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Ask HN: Should I make a umbrella company for my side projects?
7 points by gitgud 4 months ago | hide | past | web | favorite | 8 comments
Hi HN,

Like many developers, I have a lot of side projects (which I would like to profitable one day). So I'm asking in your opinion, what do you think is a better option? Side Projects linking to...

- A company website.

Or

- Your personal website.

The pros of having a company website are that it can look more professional and scale further. But it might be an unnecessary layer, people might assume you're trying to distance yourself from responsibility.

The pros of having your personal website linked could be higher trust. More responsibility, reputation as your names on the line.

Would like to hear other peoples thoughts!




I don't think an umbrella company is needed. Wait to setup an LLC for each side project as they become profitable and show continued growth. That way each project/company is in their own silo.

For side projects give them their own domain/branding don't worry about linking to parent company or your site.

If it's an info product that you are using your personal brand/blog to market, then link back to your personal site.


Thanks, I like the idea of siloing each thing, I guess that would also make it easy to pass off management or sell.

But if you have a collection of related services, surely you want to funnel users from one service to the others. I see this happening when a user reads the about page or app description of a standalone app:

- "Like this? Checkout Service X and Product A"

However sometimes I like to see a company behind the app, which I can associate with other quality apps.

- "This is an Umbrella Company Product"

An example is related products by the same developer on app stores. It can also work against you too though, as a bad quality app will tarnish the chances of the other apps...


y, but you can cross promote without having them attached to an umbrella company.

Just add info/links to related products on the about page and recommend them in your email list, etc.

You could even have an umbrella domain name without making it an LLC etc. That lists all your services/products if you want.

Forming lots of LLCs can get expensive while you're finding product market fit. Typically you'll only have one or two products that really break out anyway and those are the ones that will need an LLC.

y, definitely keep stripe accounts, mailing lists, email services etc you use separate so if you decide to sell one it's easier.


Thanks for the advice! Silos of businesses, with an umbrella domain sheltering them all together. Kind of reminds me of this guys site:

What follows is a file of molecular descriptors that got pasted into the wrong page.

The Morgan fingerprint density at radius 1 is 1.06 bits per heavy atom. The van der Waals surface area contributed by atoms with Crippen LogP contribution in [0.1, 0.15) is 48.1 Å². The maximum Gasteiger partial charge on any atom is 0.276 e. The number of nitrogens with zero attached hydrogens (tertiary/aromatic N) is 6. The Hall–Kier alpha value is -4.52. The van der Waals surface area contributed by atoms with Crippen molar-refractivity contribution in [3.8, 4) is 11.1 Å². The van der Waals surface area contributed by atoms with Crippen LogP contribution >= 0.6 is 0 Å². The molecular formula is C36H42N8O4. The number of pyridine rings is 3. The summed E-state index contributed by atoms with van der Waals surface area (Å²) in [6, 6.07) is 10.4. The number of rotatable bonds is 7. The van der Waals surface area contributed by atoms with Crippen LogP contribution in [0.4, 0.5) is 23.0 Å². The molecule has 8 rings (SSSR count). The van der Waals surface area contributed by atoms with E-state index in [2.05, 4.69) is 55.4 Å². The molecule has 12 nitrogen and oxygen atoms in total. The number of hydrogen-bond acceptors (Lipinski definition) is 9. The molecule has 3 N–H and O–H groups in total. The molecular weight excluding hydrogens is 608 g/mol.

https://apki.io/


The success/popularity/profitability of your projects doesn't depend on that.

It doesn't matter.

What does matter? Find product/market fit. Execute well (build a high quality implementation of your idea). Promote it well. That's 99% of success.

Personally I only created a company when I was making non-trivial amounts of money and even then it was the simplest legal entity there is (DBA).

Creating a company (as in LLC or C-Corp or Inc.) is relatively expensive and requires non-trivial amounts of work just to maintain properly.


In my opinion if you intend to make a project commercial it should be on its own domain.

https://sideproject.com

This is then your landing page which should give visitors and idea what your service does and what problems it solves.

As part of the landing page to build credibility you can have an about section. But be careful some people don't want to use a 'one man band' service.


Yes of course, I agree that a custom domain should exist for each app. And the main focus of that domain is informing users of the service.

And yes the credibility of a one-man show is always something to worry about. This could be mitigated with a company though. I can imagine going to; https://sideproject.com/about and reading:

- "Sideproject is brought to you by The Umbrella Company"

Hopefully that would instil more confidence in the product and the people behind it.

Although it seems some people would prefer a simpler more authentic experience of linking directly to the developer... still not sure which way to go.


Make sure your company name and your product names are different.

People will visit product websites. It has never occurred to me to visit Google's company website if you get me?

I named my business, bank details etc, after my first product as I didn't expect to have any more. I wish now I hadn't as now I do.




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